Amyloid formation by mutant huntingtin: Threshold, progressivity and recruitment of normal polyglutamine proteins

C. Chris Huang, Peter W. Faber, Francesca Persichetti, Vivek Mittal, Jean Paul Vonsattel, Marcy E. MacDonald, James F. Gusella

Research output: Contribution to journalArticlepeer-review

228 Scopus citations


Huntington's disease (HD) is caused by an expanded CAG trinucleotide repeat encoding a tract of consecutive glutamines near the amino terminus of huntingtin, a large protein of unknown function. It has been proposed that the expanded polyglutamine stretch confers a new property on huntingtin and thereby causes cell and region-specific neurodegeneration. Genotypephenotype correlations predict that this novel property appears above a threshold length (~38 glutamines), becomes progressively more evident with increasing polyglutamine length, is completely dominant over normal huntingtin and is not appreciably worsened by a double genetic dose in HD homozygotes. Recently, an amino terminal fragment of mutant huntingtin has been found to form self-initiated fibrillar aggregates in vitro. We have tested the capacity for aggregation to assess whether this property matches the criteria expected for a fundamental role in HD pathogenesis. We find that that in vitro aggregation displays a threshold and progressivity for polyglutamine length remarkably similar to the HD disease process. Moreover, the mutant huntingtin amino terminus is capable of recruiting into aggregates normal glutamine tract proteins, such as the amino terminal segments of both normal huntingtin and of TATA-binding protein (TBP). Our examination of in vivo aggregates from HD post-mortem brains indicates that they contain an amino terminal segment of huntingtin of between 179 and 595 residues. They also contain non-huntingtin protein, as evidenced by immunostaining for TBP. Interestingly, like the in vitro aggregates, aggregates from HD brain display Congo red staining with green birefringence characteristic of amyloid. Our data support the view that the expanded polyglutamine segment confers on huntingtin a new property that plays a determining role in HD pathogenesis and could be a target for treatment. Moreover, the new property might have its toxic consequences by interaction with one or more normal polyglutamine- containing proteins essential for the survival of target neurons.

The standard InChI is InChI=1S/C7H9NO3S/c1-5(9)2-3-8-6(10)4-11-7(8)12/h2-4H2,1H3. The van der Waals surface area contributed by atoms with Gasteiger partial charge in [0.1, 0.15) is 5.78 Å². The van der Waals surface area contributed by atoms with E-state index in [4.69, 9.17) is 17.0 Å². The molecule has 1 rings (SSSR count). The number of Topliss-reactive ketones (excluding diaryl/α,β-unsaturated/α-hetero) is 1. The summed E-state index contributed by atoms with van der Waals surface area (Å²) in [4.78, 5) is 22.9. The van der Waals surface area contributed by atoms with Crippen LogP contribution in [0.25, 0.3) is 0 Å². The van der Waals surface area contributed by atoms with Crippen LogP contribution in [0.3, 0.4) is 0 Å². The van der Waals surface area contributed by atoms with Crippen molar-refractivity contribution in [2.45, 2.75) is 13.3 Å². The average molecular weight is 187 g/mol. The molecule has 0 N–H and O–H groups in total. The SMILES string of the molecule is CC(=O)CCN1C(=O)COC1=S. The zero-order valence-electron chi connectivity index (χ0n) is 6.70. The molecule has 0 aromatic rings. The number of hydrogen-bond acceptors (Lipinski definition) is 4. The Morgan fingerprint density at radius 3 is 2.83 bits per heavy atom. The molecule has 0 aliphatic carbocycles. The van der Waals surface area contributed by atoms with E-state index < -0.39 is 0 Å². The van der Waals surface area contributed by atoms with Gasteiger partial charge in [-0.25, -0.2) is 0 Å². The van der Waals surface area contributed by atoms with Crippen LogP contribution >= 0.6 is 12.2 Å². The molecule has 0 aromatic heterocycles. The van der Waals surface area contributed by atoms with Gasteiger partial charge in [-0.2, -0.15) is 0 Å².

Original languageEnglish (US)
Pages (from-to)217-233
Number of pages17
JournalSomatic Cell and Molecular Genetics
Issue number4
StatePublished - 1998

ASJC Scopus subject areas

  • Genetics
  • Cell Biology


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